• Trading
  • Manufacturing
  • Microeconomics

Every field has elementary but fundamental models which can be learned quickly and are incredibly predictive.

Most of these fields do not communicate with each other, so the opportunity for gaining higher insights is omitted.

You can bridge this gap by letting go of your rigidity to one discipline.

You embrace Bruce Lee’s martial arts philosophy of ‘Jeet Kune Do’ but on the mental plane.


“I have not invented a “new style,” composite, modified or otherwise that is set within distinct form as apart from “this” method or “that” method. On the contrary, I hope to free my followers from clinging to styles, patterns, or molds. Remember that Jeet Kune Do is merely a name used, a mirror in which to see “ourselves”. . . Jeet Kune Do is not an organized institution that one can be a member of. Either you understand or you don’t, and that is that. There is no mystery about my style. My movements are simple, direct, and non-classical. The extraordinary part of it lies in its simplicity. Every movement in Jeet Kune Do is being so of itself. There is nothing artificial about it. I always believe that the easy way is the right way. Jeet Kune Do is simply the direct expression of one’s feelings with the minimum of movements and energy. The closer to the true way of Kung Fu, the less wastage of expression there is. Finally, a Jeet Kune Do man who says Jeet Kune Do is exclusively Jeet Kune Do is simply not with it. He is still hung up on his self-closing resistance, in this case, anchored down to a reactionary pattern, and naturally is still bound by another modified pattern and can move within its limits. He has not digested the simple fact that truth exists outside all molds; pattern and awareness is never exclusive. Again let me remind you Jeet Kune Do is just a name used, a boat to get one across, and once across it is to be discarded and not to be carried on one’s back.”

– Bruce Lee

Who would have thought that the explanation of our approach in obtaining mental models could be best explained by a martial artist?

If you want to get meta, Jeet Kune Do is a mental model to explain mental models.

List of Mental Models

The list below is not exhaustive and should serve only as a guide. Mental models will be added to the list in time with accompanying articles.

General and Robust Mental Models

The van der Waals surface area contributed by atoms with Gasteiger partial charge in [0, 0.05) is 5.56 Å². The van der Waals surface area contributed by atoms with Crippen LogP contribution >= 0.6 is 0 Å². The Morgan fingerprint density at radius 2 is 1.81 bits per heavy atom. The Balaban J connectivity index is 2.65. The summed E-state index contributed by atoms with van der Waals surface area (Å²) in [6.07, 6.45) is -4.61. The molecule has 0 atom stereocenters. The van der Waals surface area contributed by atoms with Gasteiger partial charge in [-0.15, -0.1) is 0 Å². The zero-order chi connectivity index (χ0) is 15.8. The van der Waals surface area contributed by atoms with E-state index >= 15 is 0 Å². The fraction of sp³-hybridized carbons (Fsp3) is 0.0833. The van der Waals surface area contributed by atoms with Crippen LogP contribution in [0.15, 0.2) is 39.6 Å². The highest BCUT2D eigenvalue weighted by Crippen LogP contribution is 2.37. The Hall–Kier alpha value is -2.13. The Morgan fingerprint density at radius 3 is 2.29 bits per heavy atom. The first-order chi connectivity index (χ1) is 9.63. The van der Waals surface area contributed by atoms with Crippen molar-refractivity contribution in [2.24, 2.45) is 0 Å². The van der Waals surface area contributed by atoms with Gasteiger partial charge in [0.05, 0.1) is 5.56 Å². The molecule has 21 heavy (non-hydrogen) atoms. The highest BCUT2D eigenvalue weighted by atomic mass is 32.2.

The following are popular mental models extracted from several disciplines which have proven to be reliable time and time again.


Mental Models in Math and Engineering





  • Feedback loop
  • Leverage
  • Break Points & Elastic limit
  • Margin of Safety/factor of safety
  • Alloying

Mental Models the sciences (Physics, Chemistry and Biology)  



        Isaac Newton’s Laws

  • First Law of Motion: Inertia
  • Second Law of Motion: Momentum
  • Thirst Law of Motion: Reciprocal Actions
  • Law of Gravitation
  • Black Holes
  • Relativity
  • Wave Particle Duality


  • Activation Energy
  • Catalysts
  • Indicators


  • Evolution and Natural Selection
  • Hierarchical Organization
  • Memes
  • Epigenetics
  • Antifragility

Mental Models in Business and Systems Thinking





  • Bottlenecks
  • Niche
  • Unique Selling Proposition (USP)
  • Customer Avatar
  • Point of diminishing returns
  • Break Even Point
  • Pivoting
  • Incremental Degredation 

Mental Models in Spirituality, Religion, Occult  

  • The Golden Rule
  • The Law of Karma
  • The Law of Attraction
  • The Law of Vibration
  • Principle of correspondence
  • Pendulums an Egregores

Hermetic Principles


Mental Models in Psychology

  • Classical Conditioning (Pavlov)
  • Loss Aversion
  • Social Proof
  • Confirmation Bias
  • Sunken loss Fallacy
  • Consistency Bias
  • Availability Heuristic
  • Anchoring

Mental Models for Logical Thinking

  • Socratic Questioning
  • The 5 Whys
  • Occam’s Razor
  • Hanlon’s Razor
  • Inversion
  • Via Negativa

Mental Models for microeconomics



By Isaac

I help people live and die well.